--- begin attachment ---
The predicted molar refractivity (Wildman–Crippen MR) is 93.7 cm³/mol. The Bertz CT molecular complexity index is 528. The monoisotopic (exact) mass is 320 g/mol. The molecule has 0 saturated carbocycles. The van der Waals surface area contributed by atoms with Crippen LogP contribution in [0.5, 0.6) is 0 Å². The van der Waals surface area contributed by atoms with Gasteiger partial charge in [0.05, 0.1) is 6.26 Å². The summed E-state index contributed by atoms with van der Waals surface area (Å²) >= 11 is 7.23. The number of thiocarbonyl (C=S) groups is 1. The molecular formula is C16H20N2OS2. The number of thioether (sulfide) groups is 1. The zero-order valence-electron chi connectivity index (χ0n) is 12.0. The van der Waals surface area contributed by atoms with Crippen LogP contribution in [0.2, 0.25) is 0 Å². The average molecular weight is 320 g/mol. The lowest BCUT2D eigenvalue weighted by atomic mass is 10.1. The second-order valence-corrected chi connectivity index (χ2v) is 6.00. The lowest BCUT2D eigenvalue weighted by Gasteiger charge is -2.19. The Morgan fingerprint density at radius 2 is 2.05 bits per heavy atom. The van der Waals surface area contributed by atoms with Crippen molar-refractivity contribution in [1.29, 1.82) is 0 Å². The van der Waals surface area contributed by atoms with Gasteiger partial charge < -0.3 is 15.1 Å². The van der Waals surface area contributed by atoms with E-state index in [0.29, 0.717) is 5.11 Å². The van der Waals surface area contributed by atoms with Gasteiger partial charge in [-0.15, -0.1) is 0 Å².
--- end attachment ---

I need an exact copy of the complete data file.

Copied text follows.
The predicted molar refractivity (Wildman–Crippen MR) is 93.7 cm³/mol. The Bertz CT molecular complexity index is 528. The monoisotopic (exact) mass is 320 g/mol. The molecule has 0 saturated carbocycles. The van der Waals surface area contributed by atoms with Crippen LogP contribution in [0.5, 0.6) is 0 Å². The van der Waals surface area contributed by atoms with Gasteiger partial charge in [0.05, 0.1) is 6.26 Å². The summed E-state index contributed by atoms with van der Waals surface area (Å²) >= 11 is 7.23. The number of thiocarbonyl (C=S) groups is 1. The molecular formula is C16H20N2OS2. The number of thioether (sulfide) groups is 1. The zero-order valence-electron chi connectivity index (χ0n) is 12.0. The van der Waals surface area contributed by atoms with Crippen LogP contribution in [0.2, 0.25) is 0 Å². The average molecular weight is 320 g/mol. The lowest BCUT2D eigenvalue weighted by atomic mass is 10.1. The second-order valence-corrected chi connectivity index (χ2v) is 6.00. The lowest BCUT2D eigenvalue weighted by Gasteiger charge is -2.19. The Morgan fingerprint density at radius 2 is 2.05 bits per heavy atom. The van der Waals surface area contributed by atoms with Crippen molar-refractivity contribution in [1.29, 1.82) is 0 Å². The van der Waals surface area contributed by atoms with Gasteiger partial charge < -0.3 is 15.1 Å². The van der Waals surface area contributed by atoms with E-state index in [0.29, 0.717) is 5.11 Å². The van der Waals surface area contributed by atoms with Gasteiger partial charge in [-0.15, -0.1) is 0 Å².